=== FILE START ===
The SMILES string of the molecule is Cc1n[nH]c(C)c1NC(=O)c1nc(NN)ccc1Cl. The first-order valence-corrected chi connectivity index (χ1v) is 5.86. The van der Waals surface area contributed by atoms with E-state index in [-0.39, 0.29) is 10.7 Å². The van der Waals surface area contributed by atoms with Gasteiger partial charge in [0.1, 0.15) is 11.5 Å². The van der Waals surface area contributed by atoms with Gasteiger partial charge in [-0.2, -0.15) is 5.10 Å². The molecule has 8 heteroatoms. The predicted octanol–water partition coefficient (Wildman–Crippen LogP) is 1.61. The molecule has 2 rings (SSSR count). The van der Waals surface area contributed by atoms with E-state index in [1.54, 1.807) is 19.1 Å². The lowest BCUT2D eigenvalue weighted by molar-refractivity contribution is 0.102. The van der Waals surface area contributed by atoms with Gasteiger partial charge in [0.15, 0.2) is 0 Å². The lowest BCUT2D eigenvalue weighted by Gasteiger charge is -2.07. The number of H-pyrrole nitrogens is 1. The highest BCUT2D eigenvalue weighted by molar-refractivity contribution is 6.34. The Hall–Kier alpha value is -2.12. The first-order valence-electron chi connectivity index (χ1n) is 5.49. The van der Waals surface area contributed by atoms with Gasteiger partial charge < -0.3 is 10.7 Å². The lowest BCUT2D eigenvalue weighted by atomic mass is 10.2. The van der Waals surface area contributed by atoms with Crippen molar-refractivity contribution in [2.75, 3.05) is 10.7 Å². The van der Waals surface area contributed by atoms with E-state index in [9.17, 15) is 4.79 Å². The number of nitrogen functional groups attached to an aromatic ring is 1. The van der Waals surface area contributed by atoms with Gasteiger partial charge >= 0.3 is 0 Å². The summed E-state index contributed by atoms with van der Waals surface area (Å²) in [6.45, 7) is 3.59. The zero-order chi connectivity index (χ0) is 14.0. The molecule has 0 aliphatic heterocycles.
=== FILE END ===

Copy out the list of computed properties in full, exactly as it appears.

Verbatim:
The SMILES string of the molecule is Cc1n[nH]c(C)c1NC(=O)c1nc(NN)ccc1Cl. The first-order valence-corrected chi connectivity index (χ1v) is 5.86. The van der Waals surface area contributed by atoms with E-state index in [-0.39, 0.29) is 10.7 Å². The van der Waals surface area contributed by atoms with Gasteiger partial charge in [0.1, 0.15) is 11.5 Å². The van der Waals surface area contributed by atoms with Gasteiger partial charge in [-0.2, -0.15) is 5.10 Å². The molecule has 8 heteroatoms. The predicted octanol–water partition coefficient (Wildman–Crippen LogP) is 1.61. The molecule has 2 rings (SSSR count). The van der Waals surface area contributed by atoms with E-state index in [1.54, 1.807) is 19.1 Å². The lowest BCUT2D eigenvalue weighted by molar-refractivity contribution is 0.102. The van der Waals surface area contributed by atoms with Gasteiger partial charge in [0.15, 0.2) is 0 Å². The lowest BCUT2D eigenvalue weighted by Gasteiger charge is -2.07. The number of H-pyrrole nitrogens is 1. The highest BCUT2D eigenvalue weighted by molar-refractivity contribution is 6.34. The Hall–Kier alpha value is -2.12. The first-order valence-electron chi connectivity index (χ1n) is 5.49. The van der Waals surface area contributed by atoms with Gasteiger partial charge < -0.3 is 10.7 Å². The lowest BCUT2D eigenvalue weighted by atomic mass is 10.2. The van der Waals surface area contributed by atoms with Crippen molar-refractivity contribution in [2.75, 3.05) is 10.7 Å². The van der Waals surface area contributed by atoms with E-state index in [9.17, 15) is 4.79 Å². The number of nitrogen functional groups attached to an aromatic ring is 1. The van der Waals surface area contributed by atoms with Gasteiger partial charge >= 0.3 is 0 Å². The summed E-state index contributed by atoms with van der Waals surface area (Å²) in [6.45, 7) is 3.59. The zero-order chi connectivity index (χ0) is 14.0. The molecule has 0 aliphatic heterocycles.